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Suppose they all came back to Jerusalem today — all of them: the shepherds who heard the angels, the three kings, even the kindly innkeeper who loaned out his stable? What would amaze them? The fact we kill in the name of religion? No, they knew that well enough. Maybe the military presence in the Holy City would stun them. But then the Roman army had Jerusalem under its thumb 2,000 years ago.

Would the racial hatred leave them numb?

No, they'd been there, seen that. The same with class tensions and economic tensions. All old news.

No, what they'd notice would be the miracles. Carriages that move without horses and great metal "birds" whisking people through the skies. They'd be stunned by the electric lights, the running water and the buildings taller than Babel. And they'd be amazed at the bounty — the hundred types of bread, wine and fruit. And once the shock and awe of modernism had worn off, what would they think?

Perhaps they'd wonder what people today wonder. How can a world so filled with abundance, filled with so many skills, so much knowledge and so many gifts, not find a way to purge itself of ugly racial attitudes, the need for standing armies and the hatred of people whose faith is a bit different? If modern Jerusalem — and by extension, the world — can produce miracles that would make the ancient kings and sorcerers gasp, why can't modern people find a miracle to cure the world of cruelty?

They are questions each new generation has asked — from the days of Herod's temple to the days of Herrod's of London. In all our getting, when will humanity get understanding?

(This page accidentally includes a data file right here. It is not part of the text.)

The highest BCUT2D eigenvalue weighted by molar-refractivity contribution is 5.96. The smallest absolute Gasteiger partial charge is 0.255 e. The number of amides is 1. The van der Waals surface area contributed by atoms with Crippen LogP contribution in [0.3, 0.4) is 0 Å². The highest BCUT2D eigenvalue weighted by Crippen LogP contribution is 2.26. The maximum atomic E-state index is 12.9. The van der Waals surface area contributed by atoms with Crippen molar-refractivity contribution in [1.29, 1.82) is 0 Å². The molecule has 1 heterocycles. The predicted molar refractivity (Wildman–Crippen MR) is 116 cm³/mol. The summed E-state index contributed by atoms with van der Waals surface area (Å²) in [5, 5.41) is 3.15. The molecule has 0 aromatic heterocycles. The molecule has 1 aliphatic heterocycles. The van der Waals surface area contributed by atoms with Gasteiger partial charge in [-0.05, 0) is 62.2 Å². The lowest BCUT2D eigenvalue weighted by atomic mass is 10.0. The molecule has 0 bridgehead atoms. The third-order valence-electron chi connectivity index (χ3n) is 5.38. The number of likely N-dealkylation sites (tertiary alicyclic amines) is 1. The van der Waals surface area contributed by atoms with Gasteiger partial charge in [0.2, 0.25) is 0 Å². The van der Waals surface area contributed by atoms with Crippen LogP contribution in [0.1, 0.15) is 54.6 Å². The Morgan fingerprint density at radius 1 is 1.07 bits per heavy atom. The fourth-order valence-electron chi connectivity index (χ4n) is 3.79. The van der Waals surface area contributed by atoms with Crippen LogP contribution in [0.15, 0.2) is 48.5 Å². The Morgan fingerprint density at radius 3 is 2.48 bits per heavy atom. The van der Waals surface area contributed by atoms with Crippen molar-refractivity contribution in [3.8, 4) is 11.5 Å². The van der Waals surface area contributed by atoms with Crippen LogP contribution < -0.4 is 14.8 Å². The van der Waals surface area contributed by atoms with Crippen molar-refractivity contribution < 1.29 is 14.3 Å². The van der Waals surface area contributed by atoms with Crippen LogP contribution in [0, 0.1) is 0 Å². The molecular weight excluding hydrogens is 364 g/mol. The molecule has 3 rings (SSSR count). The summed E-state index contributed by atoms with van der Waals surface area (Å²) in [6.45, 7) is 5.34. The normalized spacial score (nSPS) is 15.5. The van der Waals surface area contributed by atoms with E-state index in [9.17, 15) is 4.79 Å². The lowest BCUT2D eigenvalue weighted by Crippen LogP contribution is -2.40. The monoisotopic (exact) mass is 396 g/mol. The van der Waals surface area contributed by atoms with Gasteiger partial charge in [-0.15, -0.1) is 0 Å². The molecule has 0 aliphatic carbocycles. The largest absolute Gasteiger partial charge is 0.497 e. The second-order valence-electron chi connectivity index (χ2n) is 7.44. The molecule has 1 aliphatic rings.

They are questions people need to keep asking, until there's an answer.

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This Christmas, as Christians celebrate the Prince of Peace, these questions should be challenges. They should be thoughts that draw people into action. Even small steps are welcome. Instead of helping a person you like, maybe it's time to help someone you don't. Instead of giving gifts to the people you love, maybe now is a time to give gifts to the people you would rather avoid.

The world doesn't need more random acts of kindness. It needs more deliberate, carefully planned acts of caring. This season, in fact, is the time to take a page from the book of B.Y. Williams, an American newspaper editor. Williams wrote of Christmas:

Who are the Wise Men now,

When all is told?

Not men of science

Or the great and strong;

Not those who wear a kingly diadem

Not those whose hands

Pile high the gold,

But those amid the tumult

And the throng

Who follow still

The Star of Bethlehem.